This is a rush transcript from "The O'Reilly Factor," October 22, 2008. This copy may not be in its final form and may be updated.
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BILL O'REILLY, HOST: Now for the top story tonight, let's bring in Byron York, the guy who's caused all the trouble. He joins us now from Washington.
BYRON YORK, NATIONAL REVIEW: Hi, Bill.
O'REILLY: I said after the third debate that I felt like I was in "The Twilight Zone" and Rod Serling was standing in the corner. And now CNN, you know, they've been OK. NBC News, ridiculous. But I saw that, and then we said to CNN, look, you know, maybe made a mistake, whatever. What are you going to do? And they basically said we're not going to do anything. What do you think?
YORK: Well, you know, I was pretty surprised about it. I'd heard about it. My first thought was who at National Review wrote something like that? My editor said I think he's talking about you.
But listen, I don't think that there's any apology due to me or anything, but it was, as you said, it was Governor Palin who was sandbagged by this whole thing. And when she said, you know, who wrote that, well, the answer is nobody wrote that. So I think that it probably would be a good idea for CNN to make some sort of retraction or correction…
O'REILLY: But here's the danger.
YORK: …as far as the question to Governor Palin.
O'REILLY: Here's the danger, Byron. And you know this as well as anybody. Most of the people watching that interview — and it goes all over the world — they didn't read your article. They don't know what you said. And then the guy frames it with look, conservatives think you're a moron, too, governor. It's not just we liberals. It's conservatives think you're a moron, too.
Not only is that a lie, what he said, but then it puts her in an untenable position. What can she do? She doesn't know what was said, doesn't know what you wrote, doesn't know anything about it. So you know, with two weeks to go before a presidential election, and you have this kind of — I don't know what to call it from CNN — going out to millions of people, and you're saying to yourself there's something seriously wrong in the United States of America.
YORK: No, she had to be very, very surprised at it. And this is part of a bigger issue. You know, there was a study that came out today by the Pew Center for Excellence in Journalism that said that as far as Barack Obama is concerned, positive stories have outnumbered negative stories. Not a huge surprise there. As far as John McCain is concerned, negative stories have outnumbered positive stories three to one. This has been a pretty amazing season for press coverage, and you know, perhaps this CNN thing was a mistake, but it fits in a much larger pattern.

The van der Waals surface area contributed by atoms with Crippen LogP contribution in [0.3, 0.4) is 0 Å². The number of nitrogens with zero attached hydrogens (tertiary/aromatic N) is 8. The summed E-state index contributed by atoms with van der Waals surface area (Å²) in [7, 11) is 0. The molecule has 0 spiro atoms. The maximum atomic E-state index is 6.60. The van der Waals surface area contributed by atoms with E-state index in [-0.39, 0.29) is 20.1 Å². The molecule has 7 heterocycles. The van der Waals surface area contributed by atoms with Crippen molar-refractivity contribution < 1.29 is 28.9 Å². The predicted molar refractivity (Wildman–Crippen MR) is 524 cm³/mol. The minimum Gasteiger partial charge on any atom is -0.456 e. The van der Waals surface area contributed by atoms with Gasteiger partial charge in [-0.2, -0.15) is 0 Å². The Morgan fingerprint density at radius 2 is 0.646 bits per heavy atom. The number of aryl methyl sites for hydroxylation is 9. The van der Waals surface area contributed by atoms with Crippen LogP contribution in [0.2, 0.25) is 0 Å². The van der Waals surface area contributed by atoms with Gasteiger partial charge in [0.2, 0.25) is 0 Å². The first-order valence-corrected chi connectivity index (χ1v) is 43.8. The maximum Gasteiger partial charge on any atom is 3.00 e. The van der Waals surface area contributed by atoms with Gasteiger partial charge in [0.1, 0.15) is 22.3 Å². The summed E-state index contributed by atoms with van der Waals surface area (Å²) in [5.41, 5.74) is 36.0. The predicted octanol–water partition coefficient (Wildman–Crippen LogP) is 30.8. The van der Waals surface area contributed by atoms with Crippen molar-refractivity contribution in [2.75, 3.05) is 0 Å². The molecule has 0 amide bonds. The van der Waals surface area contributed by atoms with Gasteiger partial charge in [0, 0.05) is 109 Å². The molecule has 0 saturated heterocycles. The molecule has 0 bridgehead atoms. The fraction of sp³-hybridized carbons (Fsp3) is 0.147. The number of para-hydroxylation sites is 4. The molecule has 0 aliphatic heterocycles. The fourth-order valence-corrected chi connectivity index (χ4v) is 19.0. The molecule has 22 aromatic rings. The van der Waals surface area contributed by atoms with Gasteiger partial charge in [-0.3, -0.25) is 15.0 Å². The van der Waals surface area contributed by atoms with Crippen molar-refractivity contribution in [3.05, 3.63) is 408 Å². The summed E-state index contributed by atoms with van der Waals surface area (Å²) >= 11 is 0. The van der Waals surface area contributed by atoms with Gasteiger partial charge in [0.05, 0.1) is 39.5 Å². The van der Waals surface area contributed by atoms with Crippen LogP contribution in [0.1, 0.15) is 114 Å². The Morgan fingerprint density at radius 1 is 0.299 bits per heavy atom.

O'REILLY: Yes, it could have been that this reporter just didn't read the article properly.
O'REILLY: Or he was briefed improperly. We're not going to say that this guy, Griffin, is an evil guy or whatever, but CNN owes it to its audience, and owes it to Governor Palin, to correct the record. And we gave them all day to do so, and they won't.
That is the crux of the matter. That you have now NBC, CNN, New York Times, and on and on and on, they basically don't care, Byron. Fairness, gone. Accuracy, gone. Honesty, gone.
So now what people have to think about is what kind of a democracy, what kind of a republic is this country going to be with a corrupt press? We know Wall Street's corrupt. We know that Congress can't regulate Wall Street. And look where that's gotten us, OK? Into economic chaos.
Now we know that beyond a reasonable doubt, the American press is corrupt. I fear for the country, Byron. I really do. We were set up to watch the powerful, and now nobody's watching us. There are no restraints on the press, and we're corrupt. We are absolutely corrupt.
YORK: Let me give you an example of one sort of attitude here. You know, over the weekend, The New York Times published on the front-page a story about Cindy McCain that was really kind of mean-spirited.
YORK: Not very newsworthy.
YORK: Just didn't have much to it.
Go back to early October. Bill Keller, the executive editor of The New York Times, was in a panel discussion in New York, and he was asked what his reaction was when the McCain campaign complained about coverage from The New York Times. And this is what he said. He said my first tendency when they do that is to find the toughest McCain story we've got and put it on the front page just to show them that they can't get away with it. There's certainly an adversarial relationship, it seems here, that probably doesn't help the coverage any.
O'REILLY: Well, I think ideology has now overridden any kind of journalistic ethics at all, and I think that's the bottom line here. Byron, thanks very much. And try not to cause so much trouble, Byron, please, you know.
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